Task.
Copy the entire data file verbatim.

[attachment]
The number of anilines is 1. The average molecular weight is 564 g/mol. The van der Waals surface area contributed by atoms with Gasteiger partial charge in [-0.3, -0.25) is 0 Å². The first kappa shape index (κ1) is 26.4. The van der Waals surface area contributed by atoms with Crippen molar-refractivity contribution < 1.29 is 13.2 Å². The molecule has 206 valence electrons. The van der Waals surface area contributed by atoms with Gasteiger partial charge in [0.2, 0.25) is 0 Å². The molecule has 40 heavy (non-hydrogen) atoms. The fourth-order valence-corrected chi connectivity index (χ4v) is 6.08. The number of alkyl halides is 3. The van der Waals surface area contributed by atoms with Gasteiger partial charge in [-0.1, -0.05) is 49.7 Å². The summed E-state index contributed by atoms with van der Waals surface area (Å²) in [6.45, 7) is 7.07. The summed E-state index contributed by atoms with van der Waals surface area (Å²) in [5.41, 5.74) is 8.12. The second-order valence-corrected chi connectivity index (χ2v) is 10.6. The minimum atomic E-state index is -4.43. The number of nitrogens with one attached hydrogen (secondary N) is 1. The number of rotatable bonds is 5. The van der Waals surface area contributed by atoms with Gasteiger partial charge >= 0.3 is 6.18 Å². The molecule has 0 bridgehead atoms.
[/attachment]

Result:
The number of anilines is 1. The average molecular weight is 564 g/mol. The van der Waals surface area contributed by atoms with Gasteiger partial charge in [-0.3, -0.25) is 0 Å². The first kappa shape index (κ1) is 26.4. The van der Waals surface area contributed by atoms with Crippen molar-refractivity contribution < 1.29 is 13.2 Å². The molecule has 206 valence electrons. The van der Waals surface area contributed by atoms with Gasteiger partial charge in [0.2, 0.25) is 0 Å². The molecule has 40 heavy (non-hydrogen) atoms. The fourth-order valence-corrected chi connectivity index (χ4v) is 6.08. The number of alkyl halides is 3. The van der Waals surface area contributed by atoms with Gasteiger partial charge in [-0.1, -0.05) is 49.7 Å². The summed E-state index contributed by atoms with van der Waals surface area (Å²) in [6.45, 7) is 7.07. The summed E-state index contributed by atoms with van der Waals surface area (Å²) in [5.41, 5.74) is 8.12. The second-order valence-corrected chi connectivity index (χ2v) is 10.6. The minimum atomic E-state index is -4.43. The number of nitrogens with one attached hydrogen (secondary N) is 1. The number of rotatable bonds is 5. The van der Waals surface area contributed by atoms with Gasteiger partial charge >= 0.3 is 6.18 Å². The molecule has 0 bridgehead atoms.